The debates about discriminatory hiring practices in ELT are giving me sleepless nights. Although I’m trying hard to be a good girl and stay on the right side of the barricade, I can’t pretend there are no fleeting moments of hesitation and doubt. I mean, I strongly admire all those educators who publicly stand up for the rights of non-native teachers of English. As a NNEST myself, I am happy to see that brave people all over the word are fighting for my rights. Thanks for your bravery; I honestly appreciate it.
My problem is that most of my formal education took place at the time when such a debate was absolutely unthinkable. What? NNESTs can be as good as NESTs? Are you kidding me? We used to look up to them and what they said was taken as the ultimate truth. Ironically, later on at university, right after the fall of communism, when there was a boom of ‘backpackers’ from the west, we students preferred NNESTs – probably because they seemed more organized in what they did and because they could teach us the rules of the language. Lessons with NESTs were generally fun and truly beneficial acquisition-wise, but they were utter and complete chaos (with some exceptions, of course). But still, whenever there was a problem, we were told to go and ask a native speaker.
Anyway, the debate which is going on these days is intriguing. Sometimes, though, to my utter consternation, I catch myself not nodding all along the way. Throughout my career, I’ve taught very young kids, as well as teenagers and adults. I also became a student at the tertiary level again for a while back in 2011. I apologize for my impudent generalization, but judging by what I’ve observed so far, I can’t say that here in the Czech Republic we are ready to claim that qualified NESTs are as good as qualified NNESTs. Based on my random observations, in other countries the situation is slightly different – they have a much longer tradition of learning languages, their mother tongue is somehow related to English and thus they acquire it faster or easier, they have been able to travel more, etc. It’s getting better here, it surely is, and I believe there are loads of teachers who are already exceptions to the rule, but generally speaking, there’s an awful long way for us to go before we’re able to join the crowd of confident NNESTs fighting boldly for their rights in the ELT business. We need to remain humble and work hard rather than ‘join the demonstration’ just because everybody else has. If you are from the Czech Republic and you feel I’m being biased and unfair, I’m sorry but that’s how I see it….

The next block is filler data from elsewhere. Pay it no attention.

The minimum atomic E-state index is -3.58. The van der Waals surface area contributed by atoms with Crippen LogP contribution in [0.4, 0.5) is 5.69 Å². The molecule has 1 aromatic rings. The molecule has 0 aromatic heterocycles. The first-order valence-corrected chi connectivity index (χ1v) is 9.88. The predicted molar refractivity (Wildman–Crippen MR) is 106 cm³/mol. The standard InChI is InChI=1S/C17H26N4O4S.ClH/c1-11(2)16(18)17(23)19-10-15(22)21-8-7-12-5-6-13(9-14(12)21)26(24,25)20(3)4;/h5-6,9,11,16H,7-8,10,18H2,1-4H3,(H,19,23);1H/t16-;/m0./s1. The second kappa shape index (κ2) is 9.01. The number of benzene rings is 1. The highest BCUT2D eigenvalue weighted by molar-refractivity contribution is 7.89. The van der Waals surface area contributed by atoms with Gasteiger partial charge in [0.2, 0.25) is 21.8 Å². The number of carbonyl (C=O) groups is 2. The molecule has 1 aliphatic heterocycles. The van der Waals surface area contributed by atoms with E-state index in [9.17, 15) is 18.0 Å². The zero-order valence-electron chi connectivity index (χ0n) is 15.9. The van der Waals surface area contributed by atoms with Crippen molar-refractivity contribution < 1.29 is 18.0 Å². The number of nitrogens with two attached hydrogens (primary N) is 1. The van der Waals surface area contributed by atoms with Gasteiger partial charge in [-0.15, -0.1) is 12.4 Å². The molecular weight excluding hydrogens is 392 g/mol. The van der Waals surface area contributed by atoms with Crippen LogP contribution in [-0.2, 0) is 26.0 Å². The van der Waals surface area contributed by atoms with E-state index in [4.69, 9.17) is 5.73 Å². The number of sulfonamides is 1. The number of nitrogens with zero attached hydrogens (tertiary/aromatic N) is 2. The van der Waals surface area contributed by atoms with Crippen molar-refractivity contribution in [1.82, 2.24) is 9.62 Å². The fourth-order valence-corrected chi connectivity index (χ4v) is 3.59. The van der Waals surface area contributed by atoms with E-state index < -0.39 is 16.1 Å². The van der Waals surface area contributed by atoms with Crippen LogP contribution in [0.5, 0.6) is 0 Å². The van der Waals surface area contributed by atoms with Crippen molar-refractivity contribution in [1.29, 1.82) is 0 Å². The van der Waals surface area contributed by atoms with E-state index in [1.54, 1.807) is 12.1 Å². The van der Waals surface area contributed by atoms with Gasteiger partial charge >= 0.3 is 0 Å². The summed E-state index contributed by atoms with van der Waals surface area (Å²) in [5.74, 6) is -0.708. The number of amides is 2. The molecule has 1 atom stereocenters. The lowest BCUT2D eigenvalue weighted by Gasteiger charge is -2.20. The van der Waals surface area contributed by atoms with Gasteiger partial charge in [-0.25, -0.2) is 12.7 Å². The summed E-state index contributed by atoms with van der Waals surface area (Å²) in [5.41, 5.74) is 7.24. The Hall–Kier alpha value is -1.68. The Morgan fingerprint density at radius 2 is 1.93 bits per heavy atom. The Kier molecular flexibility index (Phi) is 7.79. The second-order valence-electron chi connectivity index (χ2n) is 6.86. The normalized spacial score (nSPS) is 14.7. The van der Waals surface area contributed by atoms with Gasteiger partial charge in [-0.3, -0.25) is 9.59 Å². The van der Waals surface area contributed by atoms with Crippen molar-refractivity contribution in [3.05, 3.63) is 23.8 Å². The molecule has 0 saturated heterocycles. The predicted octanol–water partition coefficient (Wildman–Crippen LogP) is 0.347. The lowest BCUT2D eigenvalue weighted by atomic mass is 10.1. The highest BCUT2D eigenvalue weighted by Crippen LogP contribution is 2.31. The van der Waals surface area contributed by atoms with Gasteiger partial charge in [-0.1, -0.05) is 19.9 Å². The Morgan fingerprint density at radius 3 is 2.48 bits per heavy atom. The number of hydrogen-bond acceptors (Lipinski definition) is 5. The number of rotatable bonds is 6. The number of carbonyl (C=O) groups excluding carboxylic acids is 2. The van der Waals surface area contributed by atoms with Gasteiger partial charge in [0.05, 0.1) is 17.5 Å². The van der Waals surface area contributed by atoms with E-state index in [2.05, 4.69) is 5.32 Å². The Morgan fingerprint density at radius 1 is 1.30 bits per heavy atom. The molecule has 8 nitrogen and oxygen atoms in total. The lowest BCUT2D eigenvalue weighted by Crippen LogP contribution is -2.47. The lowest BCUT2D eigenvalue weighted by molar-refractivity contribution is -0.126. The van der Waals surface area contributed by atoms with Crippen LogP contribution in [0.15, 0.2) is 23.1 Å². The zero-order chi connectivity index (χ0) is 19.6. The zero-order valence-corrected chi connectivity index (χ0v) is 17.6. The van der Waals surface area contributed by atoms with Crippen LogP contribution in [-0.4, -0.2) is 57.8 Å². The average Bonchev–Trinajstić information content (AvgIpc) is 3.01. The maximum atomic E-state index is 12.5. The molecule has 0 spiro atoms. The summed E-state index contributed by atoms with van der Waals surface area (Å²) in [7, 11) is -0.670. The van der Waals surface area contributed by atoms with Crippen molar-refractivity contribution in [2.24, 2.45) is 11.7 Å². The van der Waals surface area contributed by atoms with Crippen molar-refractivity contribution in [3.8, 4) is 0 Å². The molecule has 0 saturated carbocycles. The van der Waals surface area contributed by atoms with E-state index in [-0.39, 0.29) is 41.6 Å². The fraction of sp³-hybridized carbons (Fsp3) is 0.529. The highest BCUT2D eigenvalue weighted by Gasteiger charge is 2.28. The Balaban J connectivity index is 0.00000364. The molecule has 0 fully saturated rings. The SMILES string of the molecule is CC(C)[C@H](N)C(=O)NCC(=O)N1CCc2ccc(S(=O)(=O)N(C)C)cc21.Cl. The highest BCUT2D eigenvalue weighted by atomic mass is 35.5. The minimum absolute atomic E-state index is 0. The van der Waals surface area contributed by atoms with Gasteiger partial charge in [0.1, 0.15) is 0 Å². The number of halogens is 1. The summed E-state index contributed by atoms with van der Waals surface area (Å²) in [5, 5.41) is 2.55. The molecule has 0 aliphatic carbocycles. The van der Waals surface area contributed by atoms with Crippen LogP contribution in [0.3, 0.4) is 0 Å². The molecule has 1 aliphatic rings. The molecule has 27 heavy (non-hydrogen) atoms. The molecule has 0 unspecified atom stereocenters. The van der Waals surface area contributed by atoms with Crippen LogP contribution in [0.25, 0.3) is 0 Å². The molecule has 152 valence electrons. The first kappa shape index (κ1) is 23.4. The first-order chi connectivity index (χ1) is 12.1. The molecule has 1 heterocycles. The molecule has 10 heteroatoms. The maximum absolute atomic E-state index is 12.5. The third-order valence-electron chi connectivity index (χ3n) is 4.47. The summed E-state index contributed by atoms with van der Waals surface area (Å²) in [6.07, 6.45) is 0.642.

The debate about discriminatory hiring practices in ELT I’m following with great interest constantly makes me ask hypothetical questions: What if there are two equally qualified teachers, with the same amount of experience, applying for the job of an English teacher at a Czech school – one NEST and one NNEST? What criteria come into play in such a situation? I’m sure that the employer will probably have to consider other factors, sometimes equally discriminatory, without explicitly saying so, such as the applicant’s ability to speak the students’ L1, her pretty face, his congenial manners, or the fact that one of the applicants is a young female about to start a family.